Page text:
Two of my colleagues at the Leiden University Centre for Linguistics are working on the collocation of dat “that” and als “if” in sentences like Hij dacht dat als hij drukte, het luikje open zou gaan (“He thought that if he pushed, the trap would open”). In Dutch, the combination of two conjunctions is considered unacceptable, and writing manuals brand its use as a stylistic error.
The question was put to me whether this was also a usage problem in English, even though the construction is apparently regularly used. An English example they gave is the following:
De Saussure was so determined to have the mountain conquered that if he was not to be the one to do so, someone else should […]
Doing a full-text search in the HUGE database produced many similar examples, so this that if construction seems quite acceptable. But I promised to consult the readers of this blog, so my question is whether this sentence is considered problematical at all, and if so, in what variety of English.
If Dutch and English do indeed appear to take different stands on the acceptability of the construction, I would be interested in finding out why this would be the case. And also, whether the construction is considered fine (or not) in other languages than English or Dutch.
Like my colleagues, I’d be very interested in hearing what you think!
The construction looks fine to me! The only qualification being that I would always include (and expect) a comma between the two words. My conclusion would be that, if you add a comma, there’s no problem at all.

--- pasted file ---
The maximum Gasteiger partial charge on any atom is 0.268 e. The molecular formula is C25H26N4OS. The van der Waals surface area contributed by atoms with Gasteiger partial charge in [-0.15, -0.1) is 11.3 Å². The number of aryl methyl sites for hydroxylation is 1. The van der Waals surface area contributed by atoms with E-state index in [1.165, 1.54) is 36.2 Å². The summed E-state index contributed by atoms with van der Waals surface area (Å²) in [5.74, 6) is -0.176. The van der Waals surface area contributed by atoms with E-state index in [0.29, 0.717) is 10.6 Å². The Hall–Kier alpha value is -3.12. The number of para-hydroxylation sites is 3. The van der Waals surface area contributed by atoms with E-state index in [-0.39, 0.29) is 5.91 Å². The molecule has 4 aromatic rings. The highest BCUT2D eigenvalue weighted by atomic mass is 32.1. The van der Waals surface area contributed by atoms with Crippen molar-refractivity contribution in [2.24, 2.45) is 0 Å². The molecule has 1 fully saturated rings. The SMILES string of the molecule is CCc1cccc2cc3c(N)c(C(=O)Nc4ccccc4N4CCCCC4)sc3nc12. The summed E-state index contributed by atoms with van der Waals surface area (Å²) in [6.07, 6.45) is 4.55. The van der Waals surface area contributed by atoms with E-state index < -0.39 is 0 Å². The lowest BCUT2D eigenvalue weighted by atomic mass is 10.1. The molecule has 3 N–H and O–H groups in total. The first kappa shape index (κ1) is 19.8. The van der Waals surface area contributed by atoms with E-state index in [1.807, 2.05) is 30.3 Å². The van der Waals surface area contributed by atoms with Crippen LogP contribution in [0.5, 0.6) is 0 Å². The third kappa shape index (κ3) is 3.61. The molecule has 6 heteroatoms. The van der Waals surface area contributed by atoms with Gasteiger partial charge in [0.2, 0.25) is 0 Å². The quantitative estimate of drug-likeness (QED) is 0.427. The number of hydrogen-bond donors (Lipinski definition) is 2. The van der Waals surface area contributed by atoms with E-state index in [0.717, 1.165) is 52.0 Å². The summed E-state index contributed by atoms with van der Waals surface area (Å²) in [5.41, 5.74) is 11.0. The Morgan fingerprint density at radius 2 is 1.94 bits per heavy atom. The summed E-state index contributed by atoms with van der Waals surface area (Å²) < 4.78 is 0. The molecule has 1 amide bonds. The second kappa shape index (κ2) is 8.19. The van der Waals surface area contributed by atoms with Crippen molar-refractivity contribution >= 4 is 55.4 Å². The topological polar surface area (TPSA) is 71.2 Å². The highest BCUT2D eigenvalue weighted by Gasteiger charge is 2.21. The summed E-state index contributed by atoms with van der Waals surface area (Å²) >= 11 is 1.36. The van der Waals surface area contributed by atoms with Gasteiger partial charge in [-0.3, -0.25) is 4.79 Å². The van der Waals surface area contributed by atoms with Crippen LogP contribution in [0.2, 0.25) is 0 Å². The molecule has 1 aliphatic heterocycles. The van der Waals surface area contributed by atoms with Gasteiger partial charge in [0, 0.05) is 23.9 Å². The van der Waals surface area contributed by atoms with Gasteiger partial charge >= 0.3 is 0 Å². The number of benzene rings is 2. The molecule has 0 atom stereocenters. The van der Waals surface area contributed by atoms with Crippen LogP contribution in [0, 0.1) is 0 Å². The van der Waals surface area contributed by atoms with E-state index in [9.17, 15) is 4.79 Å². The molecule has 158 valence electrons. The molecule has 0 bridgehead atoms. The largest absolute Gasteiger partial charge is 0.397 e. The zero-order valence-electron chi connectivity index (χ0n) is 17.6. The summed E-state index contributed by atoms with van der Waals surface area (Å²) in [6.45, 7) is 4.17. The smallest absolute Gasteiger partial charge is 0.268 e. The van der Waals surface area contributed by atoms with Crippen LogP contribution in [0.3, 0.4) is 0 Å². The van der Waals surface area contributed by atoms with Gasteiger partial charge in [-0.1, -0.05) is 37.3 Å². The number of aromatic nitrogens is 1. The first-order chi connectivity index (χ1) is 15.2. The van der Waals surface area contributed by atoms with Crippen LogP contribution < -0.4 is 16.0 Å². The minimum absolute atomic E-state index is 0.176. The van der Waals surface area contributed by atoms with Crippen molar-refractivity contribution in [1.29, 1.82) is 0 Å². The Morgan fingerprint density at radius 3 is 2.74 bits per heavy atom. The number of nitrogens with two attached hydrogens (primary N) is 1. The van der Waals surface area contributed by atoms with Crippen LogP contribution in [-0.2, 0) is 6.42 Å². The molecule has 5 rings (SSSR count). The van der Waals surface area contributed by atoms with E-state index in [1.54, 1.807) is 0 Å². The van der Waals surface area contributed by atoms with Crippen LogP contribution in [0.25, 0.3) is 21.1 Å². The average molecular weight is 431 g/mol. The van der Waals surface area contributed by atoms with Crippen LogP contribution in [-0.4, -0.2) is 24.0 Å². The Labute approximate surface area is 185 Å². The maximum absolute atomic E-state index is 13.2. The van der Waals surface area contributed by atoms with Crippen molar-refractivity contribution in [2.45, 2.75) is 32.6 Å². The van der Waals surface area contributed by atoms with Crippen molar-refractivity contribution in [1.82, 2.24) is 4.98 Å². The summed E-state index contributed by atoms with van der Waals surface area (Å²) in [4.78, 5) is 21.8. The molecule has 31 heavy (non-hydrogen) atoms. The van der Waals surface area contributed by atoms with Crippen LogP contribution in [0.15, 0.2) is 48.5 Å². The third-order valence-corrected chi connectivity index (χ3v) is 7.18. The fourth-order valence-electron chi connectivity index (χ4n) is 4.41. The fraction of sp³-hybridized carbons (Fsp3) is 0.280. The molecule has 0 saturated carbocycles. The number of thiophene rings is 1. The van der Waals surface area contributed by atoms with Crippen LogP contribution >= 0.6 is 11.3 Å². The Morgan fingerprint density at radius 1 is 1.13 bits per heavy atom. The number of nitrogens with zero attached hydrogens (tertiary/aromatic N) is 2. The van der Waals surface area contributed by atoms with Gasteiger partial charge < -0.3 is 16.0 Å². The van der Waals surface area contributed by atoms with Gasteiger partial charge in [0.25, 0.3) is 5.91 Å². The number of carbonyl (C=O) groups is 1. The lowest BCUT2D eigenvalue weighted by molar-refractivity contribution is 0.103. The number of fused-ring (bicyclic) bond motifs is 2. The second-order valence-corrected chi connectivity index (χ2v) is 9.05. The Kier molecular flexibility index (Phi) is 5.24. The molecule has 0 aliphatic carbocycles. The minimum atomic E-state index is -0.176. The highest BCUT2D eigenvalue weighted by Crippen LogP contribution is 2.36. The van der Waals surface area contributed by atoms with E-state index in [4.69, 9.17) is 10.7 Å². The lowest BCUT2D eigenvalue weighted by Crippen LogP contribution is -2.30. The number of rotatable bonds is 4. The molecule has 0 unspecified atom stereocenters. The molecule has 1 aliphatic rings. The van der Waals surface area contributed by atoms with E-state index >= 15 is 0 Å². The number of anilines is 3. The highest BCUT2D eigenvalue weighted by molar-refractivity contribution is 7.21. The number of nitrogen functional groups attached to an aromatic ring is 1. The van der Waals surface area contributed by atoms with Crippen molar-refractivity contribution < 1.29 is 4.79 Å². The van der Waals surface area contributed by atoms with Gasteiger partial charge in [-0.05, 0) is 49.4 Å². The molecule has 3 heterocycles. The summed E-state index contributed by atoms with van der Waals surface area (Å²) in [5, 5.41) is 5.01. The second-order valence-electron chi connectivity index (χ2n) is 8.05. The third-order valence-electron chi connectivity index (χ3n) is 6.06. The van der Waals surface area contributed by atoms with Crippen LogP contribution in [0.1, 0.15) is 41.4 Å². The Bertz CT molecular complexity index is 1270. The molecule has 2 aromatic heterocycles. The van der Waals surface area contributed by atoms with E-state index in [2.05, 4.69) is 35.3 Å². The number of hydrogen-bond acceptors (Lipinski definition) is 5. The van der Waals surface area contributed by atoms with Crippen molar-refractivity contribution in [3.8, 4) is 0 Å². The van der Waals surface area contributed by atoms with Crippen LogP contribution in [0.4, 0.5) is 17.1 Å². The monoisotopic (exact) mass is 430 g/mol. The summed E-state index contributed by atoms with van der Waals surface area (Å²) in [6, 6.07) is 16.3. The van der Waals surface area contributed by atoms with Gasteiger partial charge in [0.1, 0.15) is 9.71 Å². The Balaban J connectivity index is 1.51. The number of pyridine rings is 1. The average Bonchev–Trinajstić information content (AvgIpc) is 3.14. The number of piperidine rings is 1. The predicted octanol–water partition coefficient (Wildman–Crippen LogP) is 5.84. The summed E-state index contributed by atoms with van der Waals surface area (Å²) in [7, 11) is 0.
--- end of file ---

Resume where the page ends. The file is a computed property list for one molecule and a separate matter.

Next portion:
I could not find the construction in the most prestigious website on Dutch prescriptive matters, https://taaladvies.net/ (correct me if I am wrong)
And of course, the construction is found even in the best writers, e.g. F. Bordewijk in his famous novel Karakter (1938) “Hij zweeg even, hij dacht dat als deze jongen aanleg had er ook een uitnemend eerste procureursklerk uit hem groeien kon.”
This U.S. English speaker doesn’t hear anything odd about the first example (“He thought that if he pushed…”), and I can’t even think of a way of rephrasing that would sound more appropriate. What do Dutch usage guides suggest as a correction? “De Saussure was so determined…”), on the other hand, looks very clumsy. Reading it, I found myself getting halfway through the sentence, and starting over again to follow the meaning. Tony Parr’s suggestion of a comma is an improvement, but that fix is only necessary because the original is so awkward!
Thanks for the replies, Tony, Ton and Paul! With respect to the suggested correction: usage guides basically all suggest the same, namely to reposition the conditional clause to the end of the complex sentence, so “He thought that if he pushed, the trap would open” would become “He thought that the trap would open(,) if he pushed.” While that works in some, perhaps most cases, it doesn’t work in all cases, which seems to be related to the type of connection between the conditional and main clause (causal, inferential, pragmatic) and, as with the pushing and opening in the example, it may create tension with iconicity. We’re still working on that, so I can’t say anything definitive yet.
As with many aspects of word order, it would seem to be largely a question of emphasis…
The only relevant usage issue I can think of is that some usage commentators warn against repeating the “that” after the intervening subordinate clause. That is, they say that you should not write “He thought that if he pushed, that the trap would open.” The repeated “that” is common in speech and unedited writing (and possibly some edited writing), especially if the subordinate clause in between is long.
But I’ve never heard that there’s anything wrong with the “that if” construction on its own.
Thanks, Jonathan. You’re absolutely right. In one of the usage guides it is mentioned that a sentence ‘may completely derail if the conjunction “that” is repeated’. I think that assessment is a bit strong, though, and my corpus data includes a number of examples that I would certainly not judge problematic.